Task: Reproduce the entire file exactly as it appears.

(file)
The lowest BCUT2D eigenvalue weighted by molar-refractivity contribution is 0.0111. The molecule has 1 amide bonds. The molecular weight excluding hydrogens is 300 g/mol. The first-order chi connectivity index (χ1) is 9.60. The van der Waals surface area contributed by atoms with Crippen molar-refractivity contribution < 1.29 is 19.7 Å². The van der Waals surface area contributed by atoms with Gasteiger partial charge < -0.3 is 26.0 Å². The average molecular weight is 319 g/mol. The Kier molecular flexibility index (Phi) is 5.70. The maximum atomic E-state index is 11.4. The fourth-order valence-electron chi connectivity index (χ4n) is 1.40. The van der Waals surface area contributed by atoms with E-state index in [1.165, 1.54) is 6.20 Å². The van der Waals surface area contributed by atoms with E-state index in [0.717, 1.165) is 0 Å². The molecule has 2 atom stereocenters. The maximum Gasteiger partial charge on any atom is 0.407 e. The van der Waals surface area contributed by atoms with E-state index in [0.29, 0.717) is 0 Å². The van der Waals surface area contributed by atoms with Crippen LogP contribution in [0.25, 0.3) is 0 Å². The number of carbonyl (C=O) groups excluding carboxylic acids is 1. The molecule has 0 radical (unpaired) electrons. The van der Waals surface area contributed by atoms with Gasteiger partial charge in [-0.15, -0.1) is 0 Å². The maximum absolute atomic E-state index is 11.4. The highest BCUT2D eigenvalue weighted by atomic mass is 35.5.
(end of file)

The lowest BCUT2D eigenvalue weighted by molar-refractivity contribution is 0.0111. The molecule has 1 amide bonds. The molecular weight excluding hydrogens is 300 g/mol. The first-order chi connectivity index (χ1) is 9.60. The van der Waals surface area contributed by atoms with Crippen molar-refractivity contribution < 1.29 is 19.7 Å². The van der Waals surface area contributed by atoms with Gasteiger partial charge < -0.3 is 26.0 Å². The average molecular weight is 319 g/mol. The Kier molecular flexibility index (Phi) is 5.70. The maximum atomic E-state index is 11.4. The fourth-order valence-electron chi connectivity index (χ4n) is 1.40. The van der Waals surface area contributed by atoms with E-state index in [1.165, 1.54) is 6.20 Å². The van der Waals surface area contributed by atoms with E-state index in [0.717, 1.165) is 0 Å². The molecule has 2 atom stereocenters. The maximum Gasteiger partial charge on any atom is 0.407 e. The van der Waals surface area contributed by atoms with E-state index in [0.29, 0.717) is 0 Å². The van der Waals surface area contributed by atoms with Crippen LogP contribution in [0.25, 0.3) is 0 Å². The number of carbonyl (C=O) groups excluding carboxylic acids is 1. The molecule has 0 radical (unpaired) electrons. The van der Waals surface area contributed by atoms with Gasteiger partial charge in [-0.15, -0.1) is 0 Å². The maximum absolute atomic E-state index is 11.4. The highest BCUT2D eigenvalue weighted by atomic mass is 35.5.